By: Jackie Jonczyk
The first question we have to ask ourselves is, what is sustainable travel? According to the World Tourism Organization, sustainable travel is defined as, “Tourism that takes full account of its current and future economic, social and environmental impacts, addressing the needs of visitors, the industry, the environment and host communities.” In recent decades, tourism has progressively grown. Reasons for the increase in travel can be attributed to affordability and accessibility. The surge of international tourism rose “from fewer than 300 million trips in 1980 to some 500 million in 1995, before exploding to 1.3 billion trips in 2017 – a number that’s expected to rise to 1.8 billion in 2030.” With this rise of tourism, it is vital that travelers take into account the potential environmental impact traveling can cause. Environmental impacts consist of “our carbon footprint, especially from air travel, water usage, packaging and plastic waste, and not disturbing wildlife.”
Some ways we, as travelers, can take responsibility and advocate for sustainable tourism include:
- Avoid the plane and take the train. Depending on where you are going, there may be multiple options for the form of travel you may choose to take. Taking the train rather than flying is often referred to as “slow travel,” – “going to fewer places and spending more time in each.” Taking the train allows you not only to decrease your carbon footprint, but ultimately allows you to experience the location on a deeper and local level.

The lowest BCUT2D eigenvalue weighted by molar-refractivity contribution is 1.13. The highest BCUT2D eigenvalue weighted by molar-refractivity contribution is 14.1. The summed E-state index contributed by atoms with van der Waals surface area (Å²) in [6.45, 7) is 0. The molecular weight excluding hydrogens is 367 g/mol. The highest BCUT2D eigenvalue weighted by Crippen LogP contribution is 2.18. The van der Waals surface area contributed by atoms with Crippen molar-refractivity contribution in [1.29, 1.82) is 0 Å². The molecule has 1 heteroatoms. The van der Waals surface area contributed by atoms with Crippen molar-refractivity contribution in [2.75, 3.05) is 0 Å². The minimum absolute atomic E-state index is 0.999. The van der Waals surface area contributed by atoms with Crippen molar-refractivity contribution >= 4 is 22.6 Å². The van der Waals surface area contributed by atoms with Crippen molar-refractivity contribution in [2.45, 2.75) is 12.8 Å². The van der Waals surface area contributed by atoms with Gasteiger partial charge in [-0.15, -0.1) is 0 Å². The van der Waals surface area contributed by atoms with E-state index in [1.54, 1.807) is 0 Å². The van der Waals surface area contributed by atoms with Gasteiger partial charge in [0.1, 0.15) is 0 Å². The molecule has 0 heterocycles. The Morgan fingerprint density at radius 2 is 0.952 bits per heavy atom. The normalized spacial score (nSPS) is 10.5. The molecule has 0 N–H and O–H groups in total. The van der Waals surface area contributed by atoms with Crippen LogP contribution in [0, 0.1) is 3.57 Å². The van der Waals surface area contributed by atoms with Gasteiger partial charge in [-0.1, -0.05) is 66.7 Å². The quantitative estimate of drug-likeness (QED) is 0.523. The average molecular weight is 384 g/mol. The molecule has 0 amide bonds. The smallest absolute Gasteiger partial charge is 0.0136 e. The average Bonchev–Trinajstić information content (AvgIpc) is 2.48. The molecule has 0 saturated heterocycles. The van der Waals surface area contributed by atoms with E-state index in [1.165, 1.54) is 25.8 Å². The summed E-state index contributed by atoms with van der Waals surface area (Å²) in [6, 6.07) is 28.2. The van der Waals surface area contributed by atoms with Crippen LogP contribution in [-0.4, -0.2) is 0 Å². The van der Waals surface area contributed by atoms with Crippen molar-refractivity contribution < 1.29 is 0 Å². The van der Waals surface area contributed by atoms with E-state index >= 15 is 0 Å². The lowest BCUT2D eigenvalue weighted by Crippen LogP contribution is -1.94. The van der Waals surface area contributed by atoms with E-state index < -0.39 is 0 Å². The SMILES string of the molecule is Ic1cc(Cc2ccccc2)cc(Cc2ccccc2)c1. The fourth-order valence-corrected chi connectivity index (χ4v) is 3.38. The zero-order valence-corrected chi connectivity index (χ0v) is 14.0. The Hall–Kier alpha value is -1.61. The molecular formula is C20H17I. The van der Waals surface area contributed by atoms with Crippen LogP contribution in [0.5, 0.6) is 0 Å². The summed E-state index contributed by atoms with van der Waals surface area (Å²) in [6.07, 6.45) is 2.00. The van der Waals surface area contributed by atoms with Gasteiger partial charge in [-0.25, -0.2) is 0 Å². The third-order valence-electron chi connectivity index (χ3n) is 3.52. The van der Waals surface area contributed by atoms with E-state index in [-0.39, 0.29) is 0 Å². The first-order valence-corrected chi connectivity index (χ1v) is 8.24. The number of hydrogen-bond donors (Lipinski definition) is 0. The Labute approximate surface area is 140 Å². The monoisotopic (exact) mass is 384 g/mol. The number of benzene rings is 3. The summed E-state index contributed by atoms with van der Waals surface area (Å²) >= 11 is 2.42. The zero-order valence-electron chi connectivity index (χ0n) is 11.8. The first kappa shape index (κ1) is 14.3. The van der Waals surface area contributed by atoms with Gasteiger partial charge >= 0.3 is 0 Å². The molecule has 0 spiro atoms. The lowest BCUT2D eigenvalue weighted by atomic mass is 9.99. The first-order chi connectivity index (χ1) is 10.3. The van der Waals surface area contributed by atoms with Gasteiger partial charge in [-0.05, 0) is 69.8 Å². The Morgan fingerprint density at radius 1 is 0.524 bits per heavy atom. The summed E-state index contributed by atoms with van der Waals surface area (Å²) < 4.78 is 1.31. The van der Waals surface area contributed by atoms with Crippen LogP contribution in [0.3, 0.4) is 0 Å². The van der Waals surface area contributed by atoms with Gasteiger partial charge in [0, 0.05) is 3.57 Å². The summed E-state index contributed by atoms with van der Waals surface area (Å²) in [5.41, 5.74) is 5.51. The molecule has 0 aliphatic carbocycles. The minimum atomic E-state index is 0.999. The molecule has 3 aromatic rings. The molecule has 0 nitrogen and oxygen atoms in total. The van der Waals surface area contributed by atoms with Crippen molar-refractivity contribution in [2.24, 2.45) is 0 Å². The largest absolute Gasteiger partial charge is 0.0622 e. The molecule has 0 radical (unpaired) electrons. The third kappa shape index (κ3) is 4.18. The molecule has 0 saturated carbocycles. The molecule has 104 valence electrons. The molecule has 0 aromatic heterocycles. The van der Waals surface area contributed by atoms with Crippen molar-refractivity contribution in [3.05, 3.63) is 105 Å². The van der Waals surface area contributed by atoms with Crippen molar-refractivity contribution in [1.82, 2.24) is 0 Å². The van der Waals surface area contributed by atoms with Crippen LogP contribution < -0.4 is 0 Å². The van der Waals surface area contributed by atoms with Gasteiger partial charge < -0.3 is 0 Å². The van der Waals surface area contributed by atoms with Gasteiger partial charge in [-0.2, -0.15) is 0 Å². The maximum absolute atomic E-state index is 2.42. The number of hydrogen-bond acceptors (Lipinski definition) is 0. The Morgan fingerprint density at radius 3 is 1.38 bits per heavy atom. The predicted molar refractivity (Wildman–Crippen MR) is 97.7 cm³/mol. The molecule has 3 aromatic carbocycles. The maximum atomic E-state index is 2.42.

- Stay in locally owned accommodation. Supporting local business owners by staying in Airbnb’s and guesthouses “contributes to the local economy, rather than being redirected out of the local economy by foreign-owned hotels and resorts.” If Airbnb’s are not your thing, then checking for green certifications at hotels and hostels can also promote sustainable initiatives. Many hotels will include certifications such as “solar power, energy-efficient lighting, recycling and so on.” Either one of these options can truly make a difference on your environmental impact.
- Research your tour operators. If you are not exploring on your own and opt to use a tourism company, it is important to ask them certain questions relating to their practices. For example, asking questions such as, “what are some of your tour company’s environmentally friendly practices? Can you give me an example of how your trips help to protect and support wildlife or cultural heritage? [and] do you employ local guides on your trips?” These simple questions can help in choosing the right tour company. Make sure to also read reviews on these companies and see what previous tourists had to say.
Taking these simple steps when planning to travel and partake in tourism can have a major impact on the future of the environment. With the influx of travel, our carbon footprint is continuing to increase. By following travel guidelines and encouraging others to do the same we can make a big step in the right direction.
Featured Image from Elevate Limited.
 Making Tourism More Sustainable, A Guide for Policy Makers, United Nations Environment Programme and World Tourism Organization, 2018, http://www.unep.fr/shared/publications/pdf/DTIx0592xPA-TourismPolicyEN.pdf at 12.
 Richard Florida, The Global Tourism Backlash (Aug. 7, 2018), https://www.citylab.com/life/2018/08/the-global-tourism-backlash/566228/.
 Charlie Marchant, What is Sustainable Travel? (And How to be A Sustainable Traveler) (Mar. 26, 2009), https://charlieontravel.com/what-is-sustainable-travel/.
 Costas Christ, 6 Ways to Be a More Sustainable Traveler, National Geographic (Jul. 11, 2017), https://www.nationalgeographic.com/travel/lists/sustainable-travel-tips/.
 Marchant, supra note 4.
 Christ, supra note 5.